The bottom line is, waiting for a last minute deal can be a good strategy if: (a) you don’t care if you don’t get to go on the cruise at all because the ship sells out; (b) you don’t care about the location of your stateroom; and, (c) you’re not worried about airfare, either because you’re driving to the cruise port or using awards miles to pay for your flight.

A better strategy for most people is to book a cruise as early as possible to take advantage of the initial low fares before the cruise lines start raising prices. If a better deal becomes available before the final payment date, it’s a simple matter to re-book and get the better deal. After the final payment date, you can use the “last minute deal upgrade” strategy to improve your stateroom category.

I always enjoy talking with you. I hope you found this interesting.

Warm regards,

Vince Bonfanti
Franchise Owner

Expedia CruiseShipCenters
Alpharetta, GA

PS: at the meeting at CruiseShipCenters fellow cruises told me they book to get the cabin they want and can watch airfares to get a good price there too.

Age 55 Cruise Deals

We use Vacations to Go to book most of our cruises. On their website, they have a search option for discounts for passengers 55 and over for both ocean and river cruises.  This may not be their lowest price, but it’s a place to start.

Also many cruises lines give a military discounts, so if you are a veterans, always ask. Princess Cruises has the best military discount. It is like $250 up depending on the lenght of the cruise. Once you get the military discount with Princess, they automatically apply to future cruises. Celebrity Cruise advertises they have a military discount, but it’s usually a cabin upgrade if available.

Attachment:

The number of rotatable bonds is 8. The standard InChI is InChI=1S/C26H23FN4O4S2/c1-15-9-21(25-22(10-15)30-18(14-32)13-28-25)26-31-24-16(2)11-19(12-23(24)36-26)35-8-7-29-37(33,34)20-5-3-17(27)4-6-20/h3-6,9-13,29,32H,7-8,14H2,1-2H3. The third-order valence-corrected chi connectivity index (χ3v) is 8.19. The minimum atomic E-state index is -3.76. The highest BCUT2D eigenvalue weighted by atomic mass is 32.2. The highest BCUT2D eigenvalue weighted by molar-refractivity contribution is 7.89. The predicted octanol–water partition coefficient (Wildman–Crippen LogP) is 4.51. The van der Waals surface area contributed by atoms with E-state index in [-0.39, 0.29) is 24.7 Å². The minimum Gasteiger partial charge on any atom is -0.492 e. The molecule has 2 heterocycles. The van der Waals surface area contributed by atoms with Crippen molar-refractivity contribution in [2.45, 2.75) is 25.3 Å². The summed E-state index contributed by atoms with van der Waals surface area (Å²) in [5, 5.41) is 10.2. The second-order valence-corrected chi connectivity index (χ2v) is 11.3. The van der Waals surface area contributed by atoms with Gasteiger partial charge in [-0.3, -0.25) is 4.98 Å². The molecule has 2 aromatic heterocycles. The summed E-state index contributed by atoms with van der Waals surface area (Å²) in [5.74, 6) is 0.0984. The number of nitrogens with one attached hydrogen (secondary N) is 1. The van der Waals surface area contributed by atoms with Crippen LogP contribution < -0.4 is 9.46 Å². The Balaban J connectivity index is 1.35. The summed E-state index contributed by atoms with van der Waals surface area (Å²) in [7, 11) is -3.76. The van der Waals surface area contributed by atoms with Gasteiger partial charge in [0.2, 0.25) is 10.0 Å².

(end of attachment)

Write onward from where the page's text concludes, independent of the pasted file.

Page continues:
Thanks to Vince for this excellent reply to my question of Why should I book a cruise early?

Robert Fowler, Boomer Places

bomer cruiser

Aging “With Purpose”

With Purpose begins with the author’s eight page Introduction letting the reader know about his long history and lifetime study of aging, beginning in his early twenties at a time when not much attention was paid to the older folks. With the demographic Age Wave finally here, the author’s insights are indeed interesting and exciting I found. Some of the interesting items in the book deal with:

I have been reading With Purpose (Going from Success to Significance in Work and Play) a book by Ken Dychtwald, PH.D.   This author specializes in the study of aging, maturity and retirement.   A few months ago I read his book The Power Years and thought is was one of the better shall we say, Baby Boomer books that I have read.   I kept that book for future reference.

With Purpose begins with the author’s eight page Introduction letting the reader know about his long history and lifetime study of aging, beginning in his early twenties at a time when not much attention was paid to the older folks. With the demographic Age Wave finally here, the author’s insights are indeed interesting and exciting I found.  Some of the interesting items in the book deal with:

1. Our concept of age is changing.  In a single generation, sixty-two went from “such a long life”, to “he died so young”.   As us Baby Boomers age, so does our perception of age.

2. The author is convinced that life’s prolonged second half will provide an opportunity for people to chart a new course. People are going back to school, starting a new business, finding new passions, falling in love again, re-building their health.

3. People want to stay engaged longer.  Mental stimulation and making a contribution are the reasons with money down the list.

4. The author projects that the age wave with make it increasing challenging for governments and pensions and that we are seeing a seismic shift from entitlement to financial self-reliance.  (Note: he got that right!)

OK, so much for the Introduction

5. The first chapter includes the author describing how the maturing Boomer can turn their lives from success to significance.  The author asks When is the last time you did something significant, did something for someone else for the greater good and didn’t expect something in return?  Speaking of purpose, only by giving back – is true fulfillment possible.